As regular readers of this blog are aware, Enterra Solutions first gained traction in the Kurdistan region of Iraq through the Pentagon’s Business Transformation Agency. Tom concludes his article by pointing out, however, that Development-in-a-Box is not properly a defense program but a commercial one. Development-in-a-Box is not a way of extending military presence, but a path for extracting it.
“Development-in-a-Box is not a model of extending the Pentagon’s nation-building responsibilities, but of curtailing them by accelerating the integration of a post-intervention economy into the global economic grid. America has spent the last two decades buying a big-war force and running its small-wars troops ragged. Our No. 1 goal in any operation must be to leave the place more connected than we found it, because that’s what reduces the possibility of a return date. If we truly want to keep America’s big-war forces strong and at the ready, we must get better at terminating these interventions. Bottom line: Local job creation is the only exit strategy in a long war against violent extremism. Yes, the Pentagon has perfected drive-by regime change, but to master the reconstruction process, America’s private sector must take the lead in delivering such connect-up services as a solution.”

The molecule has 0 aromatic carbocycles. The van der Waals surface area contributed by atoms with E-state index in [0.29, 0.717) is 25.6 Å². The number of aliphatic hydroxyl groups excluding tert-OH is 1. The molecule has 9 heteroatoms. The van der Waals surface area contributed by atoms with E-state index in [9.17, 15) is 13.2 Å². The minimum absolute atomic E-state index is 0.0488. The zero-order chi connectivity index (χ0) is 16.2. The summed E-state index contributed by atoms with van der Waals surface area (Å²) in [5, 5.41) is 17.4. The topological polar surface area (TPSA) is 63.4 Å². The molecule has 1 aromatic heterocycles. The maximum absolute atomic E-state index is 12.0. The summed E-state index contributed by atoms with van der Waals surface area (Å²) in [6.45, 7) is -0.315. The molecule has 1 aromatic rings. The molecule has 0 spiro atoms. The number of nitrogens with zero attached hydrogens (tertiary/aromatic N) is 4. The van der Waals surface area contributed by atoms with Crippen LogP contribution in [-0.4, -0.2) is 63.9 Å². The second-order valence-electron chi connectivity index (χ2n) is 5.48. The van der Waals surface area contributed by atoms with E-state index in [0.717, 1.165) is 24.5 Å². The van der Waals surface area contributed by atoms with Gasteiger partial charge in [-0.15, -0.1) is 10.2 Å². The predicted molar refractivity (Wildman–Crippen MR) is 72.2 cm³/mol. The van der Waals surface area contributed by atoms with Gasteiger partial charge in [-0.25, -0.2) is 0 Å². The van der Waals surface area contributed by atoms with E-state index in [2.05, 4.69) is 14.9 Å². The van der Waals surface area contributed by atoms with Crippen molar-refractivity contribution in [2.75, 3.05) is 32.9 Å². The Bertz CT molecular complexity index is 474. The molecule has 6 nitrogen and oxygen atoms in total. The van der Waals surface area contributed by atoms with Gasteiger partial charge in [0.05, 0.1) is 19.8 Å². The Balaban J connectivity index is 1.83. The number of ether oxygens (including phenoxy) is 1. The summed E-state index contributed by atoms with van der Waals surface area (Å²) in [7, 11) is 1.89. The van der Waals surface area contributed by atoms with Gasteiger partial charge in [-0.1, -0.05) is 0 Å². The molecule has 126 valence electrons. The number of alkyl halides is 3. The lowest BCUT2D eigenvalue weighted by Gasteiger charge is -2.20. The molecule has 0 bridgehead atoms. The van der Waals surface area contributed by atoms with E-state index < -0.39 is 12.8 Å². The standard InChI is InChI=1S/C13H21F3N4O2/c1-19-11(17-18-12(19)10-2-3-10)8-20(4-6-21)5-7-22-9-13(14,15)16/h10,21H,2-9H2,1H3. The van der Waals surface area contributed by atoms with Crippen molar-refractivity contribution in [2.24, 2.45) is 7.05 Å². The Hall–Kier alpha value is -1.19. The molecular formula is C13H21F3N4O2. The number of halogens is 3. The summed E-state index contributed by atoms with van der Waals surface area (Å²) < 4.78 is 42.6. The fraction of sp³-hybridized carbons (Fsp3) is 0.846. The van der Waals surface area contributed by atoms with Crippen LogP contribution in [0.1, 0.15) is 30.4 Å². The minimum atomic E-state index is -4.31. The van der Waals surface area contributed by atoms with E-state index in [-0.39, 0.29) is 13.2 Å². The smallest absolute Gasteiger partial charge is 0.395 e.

If you want to read a more detailed account of how the world can be made a safer and more prosperous place, buy the book.